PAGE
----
We are breaking down Allison Hill’s great article about Outreach in Dayton, Ohio. Pastor Tyler Detrick was interviewed about a Youth Evangelism Conference they held. You can read the first post here (Part 1) for context and the “why” of the conference. This week, we look at the “what” of the conference and take a moment for thought or discussion. Think of it as your 3-minute evangelism meditation that you can chew on the rest of the day.
At the outset of the event, participants took part in preliminary training as well as one of two areas of service. The young ladies volunteered their time at a local pregnancy crisis center while the young men spent multiple hours weeding and landscaping an elderly woman’s yard in the neighborhood adjacent to the church. A providential and impromptu chance to share the gospel with a Muslim neighbor who stopped by to help lent itself to solidify the idea that there are opportunities for evangelism everywhere. This early segment of the schedule was intentionally designated for the purpose of serving. Pastor Detrick explains his reasoning, saying, “Our ministry of mercy and our ministry of evangelism must go hand in hand. We need to be the hands and feet of Christ if we are going to speak the words of Christ.” According to Detrick, this is one of the many benefits of evangelizing in proximity to your local church: service to those close by enables ongoing relationships and gospel opportunities with them. “Your witness and work go together,” Detrick says.
Following their service, the kids engaged in over eight hours of training over the course of the next three days. This training utilized the book Honest Evangelism by Rico Tice and consisted of four parts. First, Detrick discussed what the Bible teaches about evangelism, correcting wrong assumptions about what it is and why Christians do it while exploring various worldviews the students might encounter. This was followed by a time of group-wide honest reflection on why evangelism is difficult and what barriers, such as pride and fear of man, often stand in the way. The third portion of the training was an exploration of evangelistic tactics and elements, including teaching on how to articulate the gospel clearly, how to use tracts, and how to engage with nonbelievers by posing thought-provoking questions. Lastly, there was time for role play and practice before the youth went out to put what they had learned to the test.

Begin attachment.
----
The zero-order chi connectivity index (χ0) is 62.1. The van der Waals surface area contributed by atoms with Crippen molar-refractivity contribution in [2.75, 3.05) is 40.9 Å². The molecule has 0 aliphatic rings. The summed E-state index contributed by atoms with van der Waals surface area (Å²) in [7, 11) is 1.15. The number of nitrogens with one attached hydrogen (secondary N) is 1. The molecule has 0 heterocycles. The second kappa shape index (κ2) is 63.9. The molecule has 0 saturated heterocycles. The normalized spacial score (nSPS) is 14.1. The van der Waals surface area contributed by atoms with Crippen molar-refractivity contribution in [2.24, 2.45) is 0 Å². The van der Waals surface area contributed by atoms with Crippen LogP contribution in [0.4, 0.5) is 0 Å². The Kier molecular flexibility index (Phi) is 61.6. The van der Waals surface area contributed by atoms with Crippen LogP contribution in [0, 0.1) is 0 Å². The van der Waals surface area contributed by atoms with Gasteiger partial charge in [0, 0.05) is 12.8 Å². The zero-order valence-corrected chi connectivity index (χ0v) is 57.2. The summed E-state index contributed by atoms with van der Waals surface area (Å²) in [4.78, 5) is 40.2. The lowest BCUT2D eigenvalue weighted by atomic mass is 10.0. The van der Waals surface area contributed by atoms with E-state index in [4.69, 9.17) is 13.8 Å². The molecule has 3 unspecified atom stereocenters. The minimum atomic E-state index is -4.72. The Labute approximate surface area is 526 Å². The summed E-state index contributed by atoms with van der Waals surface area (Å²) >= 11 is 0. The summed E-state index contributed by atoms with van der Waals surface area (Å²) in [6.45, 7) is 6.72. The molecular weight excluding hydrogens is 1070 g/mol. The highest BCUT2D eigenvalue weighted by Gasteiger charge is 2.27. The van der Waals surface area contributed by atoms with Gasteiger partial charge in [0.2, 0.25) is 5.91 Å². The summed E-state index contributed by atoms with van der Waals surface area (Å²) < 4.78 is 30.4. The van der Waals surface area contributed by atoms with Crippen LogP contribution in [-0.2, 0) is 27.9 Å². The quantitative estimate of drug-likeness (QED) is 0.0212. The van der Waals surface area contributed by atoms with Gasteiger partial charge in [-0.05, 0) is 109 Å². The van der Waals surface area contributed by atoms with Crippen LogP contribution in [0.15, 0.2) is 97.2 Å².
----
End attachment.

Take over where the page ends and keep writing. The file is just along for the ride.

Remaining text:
Interspersed throughout the conference were public evangelism outings. The kids ‘took to the streets’, handing out surveys and tracts at a Dayton Dragon’s baseball game, a German festival, bus stops, local parks, and in Dayton’s Oregon District. Their goal was simple, yet not necessarily easy: meet people, talk with them, and attempt to broach the message of the gospel. This was aided and facilitated by a survey Detrick and the other chaperones had developed ahead of time, which encouraged the community to share what they believed about Jesus, sin, and the gospel. This proved to be an excellently effective method, which produced over 150 conversations between the young adults and strangers. Even the individuals who were not open to discussion often still walked away with the survey flier in their hand, which contained three verses explaining what the Bible declares about Jesus, sin, and the good news of the gospel.
In addition to the survey brochure, the group used a tract designed as a Dayton-themed postcard which included the gospel message on the back as well as information about Light of the Nations Church. With these tools in hand, the youth engaged with Daytonians from every walk of life. They encountered many catholic individuals and others who believed in a self-made religion, were critical of the authority of scripture, and whose language seemed religious yet did not profess faith in Christ. In such interactions the kids unwaveringly insisted on the necessity of salvation by grace through faith in Jesus Christ alone.
1. In regard to service opportunities close to the church building ongoing relationships with locals, does your church have any ongoing relationships with people close by? If so, what could be done to further that in a small way this week? Do you have the opportunity to take a walk near the church, observe houses, talk to people and say hi and see if there are any opportunities to open a door through service?
2. What is the scariest thing about talking to strangers with a view to the gospel? What is the easiest thing about it? What’s the difference between trying to talk to friends about the gospel versus strangers? Which are you more cut out for?